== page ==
TimeWorks, a product of SwipeClock, is the system that Bartha uses for employees to clock in and out of work and request time off right in the app on their phones. In theory, the idea is fantastic but in practice, the existing app is extremely slow and unintuitive. Simple actions take far too many taps and every button-press triggers a 1-3 second loading screen. Overall, the app feels like it was programed by developers with no regard for UI/UX. I decided to take this on as a personal project,  both to see what better solution I could come up with, and also to give a little insight into my process when approaching an interface design project.


As you can see in the image below, the UI is completely bare-bones.  It's extremely cluttered and there's no consideration for the SwipeClock brand or creating a unique visual experience for the users. Essentially, they've created a moderately functional wireframe and released it as their final product. I think they can do better!


So the first thing I did was take stock of everything in the existing app. There are many items that are either unnecessary or redundant. I stripped out all the superfluous information and assigned values to what remained. The most important, and highest-value feature of TimeWorks should obviously be the ability to quickly and easily clock in and out. Second to that would be the ability to see and edit time card information, and then lastly, request time off. Going through this process helps me assign an intuitive heirarchy to the elements in my layout.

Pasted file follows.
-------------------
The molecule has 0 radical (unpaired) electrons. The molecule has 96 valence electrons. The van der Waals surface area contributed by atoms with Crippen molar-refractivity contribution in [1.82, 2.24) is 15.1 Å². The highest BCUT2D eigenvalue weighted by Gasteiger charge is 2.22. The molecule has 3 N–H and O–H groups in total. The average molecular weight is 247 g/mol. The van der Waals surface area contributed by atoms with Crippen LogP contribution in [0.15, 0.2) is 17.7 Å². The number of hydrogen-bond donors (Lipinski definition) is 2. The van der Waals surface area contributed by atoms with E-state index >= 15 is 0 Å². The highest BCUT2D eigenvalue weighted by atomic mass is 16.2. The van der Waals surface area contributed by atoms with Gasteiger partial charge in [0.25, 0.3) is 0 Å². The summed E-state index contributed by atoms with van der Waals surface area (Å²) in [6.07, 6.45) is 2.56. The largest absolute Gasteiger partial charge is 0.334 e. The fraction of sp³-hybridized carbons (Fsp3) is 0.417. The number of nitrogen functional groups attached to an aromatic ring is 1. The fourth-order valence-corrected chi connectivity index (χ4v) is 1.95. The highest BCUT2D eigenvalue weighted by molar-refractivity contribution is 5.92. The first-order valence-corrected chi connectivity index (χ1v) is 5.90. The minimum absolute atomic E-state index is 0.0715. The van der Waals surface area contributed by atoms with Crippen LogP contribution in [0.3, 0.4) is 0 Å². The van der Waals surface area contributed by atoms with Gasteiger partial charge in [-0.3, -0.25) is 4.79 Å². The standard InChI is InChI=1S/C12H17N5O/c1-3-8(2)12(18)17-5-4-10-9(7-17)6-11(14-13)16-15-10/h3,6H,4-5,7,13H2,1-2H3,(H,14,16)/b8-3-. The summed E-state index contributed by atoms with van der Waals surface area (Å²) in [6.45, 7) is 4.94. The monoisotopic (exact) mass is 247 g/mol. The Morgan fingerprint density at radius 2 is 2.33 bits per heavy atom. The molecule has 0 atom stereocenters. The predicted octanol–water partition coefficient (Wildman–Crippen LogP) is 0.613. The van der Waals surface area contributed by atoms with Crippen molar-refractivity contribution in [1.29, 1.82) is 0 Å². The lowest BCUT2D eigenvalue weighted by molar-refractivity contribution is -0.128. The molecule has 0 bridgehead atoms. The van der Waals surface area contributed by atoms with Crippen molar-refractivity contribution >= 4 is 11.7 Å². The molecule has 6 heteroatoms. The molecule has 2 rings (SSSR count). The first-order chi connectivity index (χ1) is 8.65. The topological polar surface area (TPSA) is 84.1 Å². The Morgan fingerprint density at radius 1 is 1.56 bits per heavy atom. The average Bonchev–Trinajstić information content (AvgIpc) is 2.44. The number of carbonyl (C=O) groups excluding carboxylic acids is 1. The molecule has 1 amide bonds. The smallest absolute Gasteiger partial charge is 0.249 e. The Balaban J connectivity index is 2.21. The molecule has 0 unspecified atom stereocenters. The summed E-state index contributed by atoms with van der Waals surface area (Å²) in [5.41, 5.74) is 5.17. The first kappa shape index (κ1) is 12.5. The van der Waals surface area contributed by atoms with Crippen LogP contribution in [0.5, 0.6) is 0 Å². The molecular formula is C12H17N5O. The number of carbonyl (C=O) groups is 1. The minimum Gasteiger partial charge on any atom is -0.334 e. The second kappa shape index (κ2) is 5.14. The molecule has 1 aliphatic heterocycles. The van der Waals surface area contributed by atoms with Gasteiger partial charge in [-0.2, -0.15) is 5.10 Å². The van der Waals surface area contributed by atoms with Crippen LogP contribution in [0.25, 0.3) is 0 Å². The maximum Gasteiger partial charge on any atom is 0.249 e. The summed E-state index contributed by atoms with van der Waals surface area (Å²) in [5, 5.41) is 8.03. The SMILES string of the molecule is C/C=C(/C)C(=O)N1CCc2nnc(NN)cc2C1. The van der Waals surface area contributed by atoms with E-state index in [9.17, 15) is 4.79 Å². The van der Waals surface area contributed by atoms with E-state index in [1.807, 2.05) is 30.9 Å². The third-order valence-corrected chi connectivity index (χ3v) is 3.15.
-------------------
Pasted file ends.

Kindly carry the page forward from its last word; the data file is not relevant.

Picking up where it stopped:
Once I had each element laid out the way I wanted, my wireframes looked like this...


With my basic layout complete, it was time to start thinking about how users would interact with this app. Would I need a hamburger menu? Where should I store some of that extra info that couldn't make it to the home screen? What sorts of animations would increase the user experience? Ultimately I decided to have a simple Slide animation triggered by clocking in and out. The animation is quick, doesn't get in the way, but is a pleasant little interaction that makes the app feel that much friendlier to use. Once that was done I used a Slide the other direction to reveal the profile information that used to be hidden under a My Info button. 


My last step was to assign the SwipeClock brand to the elements. Unfortunately, their brand has not been fleshed out as much as I would like, so I took some liberties introducing new colors and textures as needed in order to create a full-featured user interface. I also added pleasant little touches here and there, such as a greeting message that changes depending on the time of day and emojis to the clock in/clock out screens. All of those steps combined create a much more usable app that does its job well and is a joy to use at the same time.

Below you can see a few quick Invision mockups of the final app being interacted with.